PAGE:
Saturday, December 26, 2009

West Bank Retribution, Drug Money in Laredo, JonBenet Ramsey

Ezra Klein
Leslie Gelb

revenge in the west bank...

Unless the Palestinians and Israelis sit down soon to hammer out a solution for a Palestinian state, or some other form of compromise, violence will escalate, overflowing from the cauldron that is the West Bank and Gaza Strip. While the Christians celebrated a peaceful and even joyous Christmas, those Muslims and Jews threatened to ruin it all.

On Thursday, in the West Bank: "Rabbi Meir Hai, a 45-year-old teacher and father of seven, was shot dead as he drove near his home in the settlement of Shavei Shomron." This prompted separate investigations by the Palestinian Authority and the Israeli Military. The Israelis spent two days gathering information then: "The information gathered led them to three men in the city of Nablus early Saturday. Troops in jeeps descended on their homes and in each case, he said, the suspect was asked to give himself up. None did so, and all were shot dead.

All three, he added, had been involved in anti-Israel violence in the past through activities in the Aksa Martyrs Brigade, a militia associated with the Fatah movement led by Mahmoud Abbas, the Palestinian president. One of them, Annan Sleiman Moustafa Tsubakh, 36, was hiding with two assault rifles, two handguns and ammunition in a crawl space in his house when the Israeli troops found him."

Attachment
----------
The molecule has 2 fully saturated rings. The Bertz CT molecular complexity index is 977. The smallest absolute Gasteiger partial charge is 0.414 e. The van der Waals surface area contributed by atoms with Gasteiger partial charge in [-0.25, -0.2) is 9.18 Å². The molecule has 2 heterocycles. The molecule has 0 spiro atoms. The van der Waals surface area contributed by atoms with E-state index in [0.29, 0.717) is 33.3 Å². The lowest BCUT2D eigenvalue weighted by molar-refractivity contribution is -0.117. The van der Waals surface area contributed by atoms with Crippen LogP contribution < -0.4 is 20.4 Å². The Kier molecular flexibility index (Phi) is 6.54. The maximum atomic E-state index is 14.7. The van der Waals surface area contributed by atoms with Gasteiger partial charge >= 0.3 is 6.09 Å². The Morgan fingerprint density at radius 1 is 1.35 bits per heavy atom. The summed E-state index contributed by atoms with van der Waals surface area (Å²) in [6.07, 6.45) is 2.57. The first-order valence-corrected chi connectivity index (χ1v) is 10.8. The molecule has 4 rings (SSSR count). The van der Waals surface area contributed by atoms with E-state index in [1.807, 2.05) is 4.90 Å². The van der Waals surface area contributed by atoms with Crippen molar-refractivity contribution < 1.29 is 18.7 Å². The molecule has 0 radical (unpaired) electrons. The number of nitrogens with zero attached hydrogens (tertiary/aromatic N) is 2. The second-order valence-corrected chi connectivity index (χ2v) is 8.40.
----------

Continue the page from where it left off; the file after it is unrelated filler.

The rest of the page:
To illustrated the sense of overkill that leads the Israelis to respond overwhelmingly to every incident, three other Palestinians were killed in an unrelated incident that took place along the Gaza border, probably the cement fence: "The killing of the three Palestinians in Gaza occurred when Israeli soldiers guarding the border from inside Israel saw people crawling along the border barrier near the main civilian crossing point. Israel permits no such movement near its border.

The soldiers said they fired warning shots but the three continued to crawl. An Israeli aircraft then shot at the men and killed them, an army spokeswoman said. She added that the army was convinced that the men were planning an attack."

When reporters asked the Palestinian Authority for their response: "Ghassan Katib, spokesman for the Palestinian Authority, said Palestinian security had been investigating the killing when the Israelis interfered. “This is what they do,” he said. “They kill people and then claim they were responsible. Our security forces had begun an investigation into the killing but the Israelis did not coordinate with us.”

Were the Palestinians killed the guilty parties? Who knows? You have to trust what the Israeli military tells you. They do tend to shoot first and make up stories after. This is because they want to present a tough face to the Arab world, don't mess with us, ever... But it will make the bargaining for the Israeli soldier captured by Hamas more difficult, maybe break off further negotiations.